Cheyco Leidmann's Eroticism

On Cheyco Leidmann's (Disturbing Yet Inspiring) Neon Eroticism When I was a young girl it wasn’t so rare to find Cheyco Leidmann’s images in many different Italian publications. His work was indeed published on art, lifestyle, fashion and photography magazines. There were occasional images of American landscapes and neon signs, swimming pools and secluded beaches, hotel and motel buildings, bits and pieces of shiny pink Cadillacs and models leaning against them, yet the most popular photographs you were most likely to stumble upon featured details of the body of models clad in brightly colourful leggings, bodysuits and miniskirts and wearing vertiginous stilettos.
I was obviously too young to read the aggressively erotic message behind those images, in fact I think I was more mesmerised by the vivid shades of the miniskirts, the oversized polka dots, the black and yellow painted hands of a model highlighted on an electric blue background or the detail of a model's ear painted in blood red and decorated with tribal black dots.The images went along well with the sort of aesthetic that was in fashion at the time (for example Fiorucci’s, even though the latter was obviously more toned down) and they fascinated me for their eye-grabbing visual power, for thseir neon colours that clashed one with the other, hitting the retina, sparking your imagination.
It was only after I grew up that I discovered Leidmann’s more controversial, explicit and disturbing images such as the ones collected in the volume Toxytt.
My early memories of Leidmann’s images made sure I kept on being attracted by his world, even when his visually striking images looked more disturbing than fashionable. In fact Leidmann’s explicitly erotic aggressiveness became rather popular in fashion photography, while some of the garments featured in his images – think about the bright yellow, aqua green or red PVC and latex suits, skirts and leggings – became a constant obsession of many stylists.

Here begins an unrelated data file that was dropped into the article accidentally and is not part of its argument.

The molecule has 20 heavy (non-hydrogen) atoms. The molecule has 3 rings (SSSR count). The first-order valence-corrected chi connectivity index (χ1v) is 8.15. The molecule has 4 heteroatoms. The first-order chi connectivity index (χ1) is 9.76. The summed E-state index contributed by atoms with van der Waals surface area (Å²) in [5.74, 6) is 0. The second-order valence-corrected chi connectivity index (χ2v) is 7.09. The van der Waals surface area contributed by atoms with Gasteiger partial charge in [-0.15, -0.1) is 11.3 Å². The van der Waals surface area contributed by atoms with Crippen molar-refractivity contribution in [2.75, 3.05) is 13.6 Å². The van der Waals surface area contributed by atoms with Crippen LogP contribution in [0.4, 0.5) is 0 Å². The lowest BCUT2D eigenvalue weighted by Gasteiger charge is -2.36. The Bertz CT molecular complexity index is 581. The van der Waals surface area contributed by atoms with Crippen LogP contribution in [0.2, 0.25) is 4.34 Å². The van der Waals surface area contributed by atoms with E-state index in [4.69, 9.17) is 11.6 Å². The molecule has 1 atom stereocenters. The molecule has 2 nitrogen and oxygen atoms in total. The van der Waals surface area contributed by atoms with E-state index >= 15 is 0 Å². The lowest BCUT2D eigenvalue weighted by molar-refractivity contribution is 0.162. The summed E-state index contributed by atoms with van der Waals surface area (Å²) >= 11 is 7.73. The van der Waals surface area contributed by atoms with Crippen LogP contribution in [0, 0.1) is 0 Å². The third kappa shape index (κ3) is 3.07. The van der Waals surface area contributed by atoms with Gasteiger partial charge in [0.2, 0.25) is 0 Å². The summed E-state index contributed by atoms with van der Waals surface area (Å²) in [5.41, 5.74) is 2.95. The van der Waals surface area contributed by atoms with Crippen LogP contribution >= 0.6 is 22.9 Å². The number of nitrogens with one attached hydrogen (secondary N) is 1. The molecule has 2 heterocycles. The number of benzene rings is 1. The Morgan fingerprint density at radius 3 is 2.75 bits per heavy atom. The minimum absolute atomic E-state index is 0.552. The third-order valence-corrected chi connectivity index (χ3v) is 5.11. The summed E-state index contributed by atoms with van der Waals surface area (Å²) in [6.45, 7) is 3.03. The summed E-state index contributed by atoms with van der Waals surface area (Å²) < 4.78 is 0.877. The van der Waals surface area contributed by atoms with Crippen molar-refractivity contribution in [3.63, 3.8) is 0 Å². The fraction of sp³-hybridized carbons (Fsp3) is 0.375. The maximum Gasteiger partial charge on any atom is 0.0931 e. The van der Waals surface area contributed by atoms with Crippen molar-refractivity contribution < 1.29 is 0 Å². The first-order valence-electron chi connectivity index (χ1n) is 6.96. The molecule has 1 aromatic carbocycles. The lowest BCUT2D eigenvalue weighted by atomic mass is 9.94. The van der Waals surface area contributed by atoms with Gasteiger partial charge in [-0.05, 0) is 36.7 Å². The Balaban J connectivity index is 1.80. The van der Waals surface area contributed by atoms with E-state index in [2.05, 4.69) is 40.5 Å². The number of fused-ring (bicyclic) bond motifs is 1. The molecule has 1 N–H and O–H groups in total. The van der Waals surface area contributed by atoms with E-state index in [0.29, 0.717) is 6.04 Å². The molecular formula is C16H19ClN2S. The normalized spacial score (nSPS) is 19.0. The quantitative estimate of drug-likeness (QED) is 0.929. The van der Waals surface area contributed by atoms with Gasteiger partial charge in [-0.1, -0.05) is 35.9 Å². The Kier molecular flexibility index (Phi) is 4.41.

In the 1980s Leidmann claimed fashion photography in Europe was lying in a critical condition and things were even worse in the States where the financial crisis had made things even harder. According to him not many photographers felt like risking their career to create innovative images and ended up producing safe pictures often inspired by the more iconic photographers of the past. After spawning designers who had brought innovation into fashion, Leidmann claimed at the time, Japan would have led a genuine revolution in photography. The revolution in the end came from different countries, with many visual artists and photographers creating thought-provoking and strong images.
Yet even in our times that offer us all the possibility of taking pictures characterised by a powerful rainbow-like chromatic scale, a magic box of digital crayons, I often struggle to find that perfectly balanced degree of inspiring sentimental and garish neon coloured eroticism that early fashion images shot by Leidmann still manage to retain. Anna Battista